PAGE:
1 – underexposed and underdeveloped cross-processed Ektachrome 100. The tip here is to always change all variables (film, development time + temperature) at the same time, so you never really know what happens why. Or something. The tip might be to not do that.

2 – same as above but with the additional point of a composition that not only hits all the clichés (fence, trains, tracks, 1/3 sky, 2/3 rest) but does so in an almost artfully bad way. Almost artfully. Fence out of focus, train partly hidden, leading lines to nowhere, sharpest part is some some random tree. Honestly I’m kinda proud.

3 – to replicate this one, get a large-format camera, open the shutter, focus on the ground glass, remove ground glass, put in the film holder, remove film holder dark slide, say shit because you realize you didn’t close the shutter beforehand, re-insert film holder dark slide. Develop as normal. It’s a river with a small pier in the foreground, roughly as sharp as I would see it without contact lenses. (“Make art about what you know”, etc)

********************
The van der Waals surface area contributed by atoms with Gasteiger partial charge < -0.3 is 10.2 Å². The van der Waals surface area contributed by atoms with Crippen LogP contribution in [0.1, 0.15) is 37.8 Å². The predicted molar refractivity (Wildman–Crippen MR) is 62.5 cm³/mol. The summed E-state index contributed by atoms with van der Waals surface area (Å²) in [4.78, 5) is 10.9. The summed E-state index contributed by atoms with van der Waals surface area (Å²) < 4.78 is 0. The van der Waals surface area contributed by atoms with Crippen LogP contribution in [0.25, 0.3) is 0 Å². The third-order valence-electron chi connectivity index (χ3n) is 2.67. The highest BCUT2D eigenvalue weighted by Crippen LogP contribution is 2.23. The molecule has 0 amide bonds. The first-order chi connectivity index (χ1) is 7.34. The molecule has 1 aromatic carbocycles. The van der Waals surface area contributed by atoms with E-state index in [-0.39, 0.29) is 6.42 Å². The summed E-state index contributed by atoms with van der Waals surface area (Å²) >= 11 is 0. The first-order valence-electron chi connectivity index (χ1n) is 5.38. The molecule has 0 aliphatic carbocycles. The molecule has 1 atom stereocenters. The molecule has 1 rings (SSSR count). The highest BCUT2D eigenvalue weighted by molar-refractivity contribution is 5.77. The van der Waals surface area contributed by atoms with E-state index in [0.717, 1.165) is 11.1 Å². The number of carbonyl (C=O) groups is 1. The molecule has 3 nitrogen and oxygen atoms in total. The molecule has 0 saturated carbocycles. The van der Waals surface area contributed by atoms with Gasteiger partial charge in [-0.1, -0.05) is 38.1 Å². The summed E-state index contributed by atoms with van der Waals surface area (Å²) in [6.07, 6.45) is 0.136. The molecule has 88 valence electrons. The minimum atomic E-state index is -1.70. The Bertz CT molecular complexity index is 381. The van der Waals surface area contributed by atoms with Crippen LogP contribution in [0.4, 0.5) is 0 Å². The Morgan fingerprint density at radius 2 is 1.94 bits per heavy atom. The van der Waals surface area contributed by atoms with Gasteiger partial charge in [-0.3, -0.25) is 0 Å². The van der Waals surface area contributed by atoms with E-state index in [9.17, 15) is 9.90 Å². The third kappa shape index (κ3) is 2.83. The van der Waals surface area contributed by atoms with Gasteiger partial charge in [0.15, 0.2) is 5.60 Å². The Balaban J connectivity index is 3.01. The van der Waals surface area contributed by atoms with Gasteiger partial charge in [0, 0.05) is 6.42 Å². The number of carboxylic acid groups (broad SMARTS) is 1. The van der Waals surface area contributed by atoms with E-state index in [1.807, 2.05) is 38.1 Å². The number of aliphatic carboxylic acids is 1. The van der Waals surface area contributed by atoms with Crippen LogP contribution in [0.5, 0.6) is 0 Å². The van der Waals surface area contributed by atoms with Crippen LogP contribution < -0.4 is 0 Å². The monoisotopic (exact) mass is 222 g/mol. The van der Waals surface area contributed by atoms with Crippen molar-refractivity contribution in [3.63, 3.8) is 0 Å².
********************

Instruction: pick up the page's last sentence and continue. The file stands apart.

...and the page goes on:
4 – Soviet/Ukrainian color film from the 80s that has disintegrated more thoroughly than the USSR itself. I have a few more tries left – what I tried so far was mild overexposure and sort of normal development (C41 but at 25°C – that’s not the correct chemistry but there should still be something there) – didn’t work. “1 stop per decade” massive overexposure and very very very gentle development (ISO 3, C41 at 20°C, very little bleach) – also didn’t work. I’ll try Rodinal next, and then putting it into C41 afterwards, with no bleach only fixer, so at least I’ll have a black and white image left. But this particular film I have seems like it had a hard life.

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